A Parents guide to Blount’s disease
This guide is written for those parents whose child may have bow-legs, and for those who have been told that their child has Blount’s disease.
Children normally start walking with some element of bowing (varus) which tends to straightens out over the second year to become slightly valgus ( knocked kneed) by 3 to 4. If your child continues to have bow-legs after the age of 3, specialist opinion should be sought. Apart from normal developmental bow-legs( physiological varus) there are many conditions that must be considered at this age. Infantile tibia vara (Blount’s disease), growth disturbance from infection or trauma, metabolic causes, generalized skeletal dysplasia and focal fibro- cartilaginous dysplasia are some.
Blount’s disease (early-onset)
This is a developmental disorder where inhibition of medial tibial growth occurs just below the knee and often occurs as a continuation of normal physiological bow-legs. The deformity can be bilateral or unilateral. The cause is not clear but may include hereditary factors (common in children of African descent), early walking, obesity with weight above the 90th percentile for age as well as poor mineralization of bone (even obese children may have under-mineralized bone).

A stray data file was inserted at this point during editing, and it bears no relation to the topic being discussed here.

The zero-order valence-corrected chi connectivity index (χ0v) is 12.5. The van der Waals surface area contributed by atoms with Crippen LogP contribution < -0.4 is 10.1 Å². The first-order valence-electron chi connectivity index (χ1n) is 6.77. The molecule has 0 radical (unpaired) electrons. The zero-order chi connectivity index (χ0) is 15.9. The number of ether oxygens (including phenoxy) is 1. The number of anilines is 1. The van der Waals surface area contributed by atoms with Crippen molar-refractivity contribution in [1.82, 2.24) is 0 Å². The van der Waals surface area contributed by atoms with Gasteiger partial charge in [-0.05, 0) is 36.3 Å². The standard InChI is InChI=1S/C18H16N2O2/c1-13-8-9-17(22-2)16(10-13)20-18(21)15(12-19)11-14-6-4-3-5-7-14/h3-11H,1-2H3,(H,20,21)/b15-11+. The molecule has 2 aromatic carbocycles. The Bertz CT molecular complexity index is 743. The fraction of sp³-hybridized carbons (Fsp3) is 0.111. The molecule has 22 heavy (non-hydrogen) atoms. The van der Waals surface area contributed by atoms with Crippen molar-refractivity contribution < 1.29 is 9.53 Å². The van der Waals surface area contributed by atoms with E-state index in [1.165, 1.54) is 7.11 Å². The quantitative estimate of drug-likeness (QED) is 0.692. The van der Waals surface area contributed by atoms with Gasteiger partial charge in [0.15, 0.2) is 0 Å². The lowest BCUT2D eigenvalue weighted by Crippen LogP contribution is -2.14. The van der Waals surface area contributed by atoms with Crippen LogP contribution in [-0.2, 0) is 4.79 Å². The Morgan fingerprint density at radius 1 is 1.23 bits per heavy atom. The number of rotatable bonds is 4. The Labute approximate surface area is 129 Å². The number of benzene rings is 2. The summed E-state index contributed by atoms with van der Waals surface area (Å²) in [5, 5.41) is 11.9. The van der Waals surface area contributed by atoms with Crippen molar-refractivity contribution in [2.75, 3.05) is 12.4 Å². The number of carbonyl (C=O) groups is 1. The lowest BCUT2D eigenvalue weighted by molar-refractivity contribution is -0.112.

Once a critical point is reached in a bow-leg situation, reversal is unlikely. In the early stages bracing is recommended by some but this requires an expensive tailor-made item and constant attention to detail and insistence by the parents on its use. It is probably not justified over the age of 3.
Once the age of 3 is reached and a definite diagnosis of Blount’s disease has been made, surgery in the form of an osteotomy of both tibia and fibula is advised. At this age a single operation should solve the condition if no obesity exists. Failure to do this timeously (before 4) results in a high recurrence rate. This is because a permanent impairment of medial tibial growth occurs at a younger age than previously thought, and continued lateral growth results in a recurrence of the deformity.
This may necessitate operations on the lateral growth plates or even joint elevation. In unilateral cases this has limb length implications which may require more complex surgery.
It is thus critical that expert opinion be sought early, and to realize that obesity can have serious implications in this condition.
Key Factors in early-onset Blount’s
Bow-legs after the age of 3 requires specialist assessment.
Internal tibial torsion (rotation) is an important element of the deformity.
Clinical and radiological deterioration over months is important in making a diagnosis.
Surgical correction before the age of 4 in true Blount’s disease gives the best results.
Obesity is a major risk factor for the disease and for recurrence after osteotomy.
Blount’s disease (late-onset)
This is a bowleg deformity starting in later childhood. The cause is also not clearly understood but the deformity is usually not as complex as that in early-onset disease.
Management is by tibial osteotomy with acute correction and fixation, or with slow correction using external fixation.
Obesity is also an important risk factor in the occurrence and in management of this condition.
D M Thompson